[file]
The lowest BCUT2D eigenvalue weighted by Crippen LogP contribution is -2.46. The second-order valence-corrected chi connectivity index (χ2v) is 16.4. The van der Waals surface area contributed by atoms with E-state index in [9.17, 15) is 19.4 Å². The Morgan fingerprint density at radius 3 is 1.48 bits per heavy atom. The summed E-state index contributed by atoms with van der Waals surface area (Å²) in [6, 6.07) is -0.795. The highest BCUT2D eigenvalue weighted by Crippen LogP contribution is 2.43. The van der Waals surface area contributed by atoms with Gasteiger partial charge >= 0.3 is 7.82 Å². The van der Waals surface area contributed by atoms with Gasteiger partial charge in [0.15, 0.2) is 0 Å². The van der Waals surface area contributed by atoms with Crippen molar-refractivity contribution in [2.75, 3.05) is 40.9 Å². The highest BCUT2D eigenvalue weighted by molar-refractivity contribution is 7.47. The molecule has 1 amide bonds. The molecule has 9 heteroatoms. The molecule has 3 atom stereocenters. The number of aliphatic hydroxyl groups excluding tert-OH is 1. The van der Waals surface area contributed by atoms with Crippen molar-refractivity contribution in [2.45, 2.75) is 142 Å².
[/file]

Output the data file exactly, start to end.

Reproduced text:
The lowest BCUT2D eigenvalue weighted by Crippen LogP contribution is -2.46. The second-order valence-corrected chi connectivity index (χ2v) is 16.4. The van der Waals surface area contributed by atoms with E-state index in [9.17, 15) is 19.4 Å². The Morgan fingerprint density at radius 3 is 1.48 bits per heavy atom. The summed E-state index contributed by atoms with van der Waals surface area (Å²) in [6, 6.07) is -0.795. The highest BCUT2D eigenvalue weighted by Crippen LogP contribution is 2.43. The van der Waals surface area contributed by atoms with Gasteiger partial charge >= 0.3 is 7.82 Å². The van der Waals surface area contributed by atoms with Gasteiger partial charge in [0.15, 0.2) is 0 Å². The van der Waals surface area contributed by atoms with Crippen molar-refractivity contribution in [2.75, 3.05) is 40.9 Å². The highest BCUT2D eigenvalue weighted by molar-refractivity contribution is 7.47. The molecule has 1 amide bonds. The molecule has 9 heteroatoms. The molecule has 3 atom stereocenters. The number of aliphatic hydroxyl groups excluding tert-OH is 1. The van der Waals surface area contributed by atoms with Crippen molar-refractivity contribution in [2.45, 2.75) is 142 Å².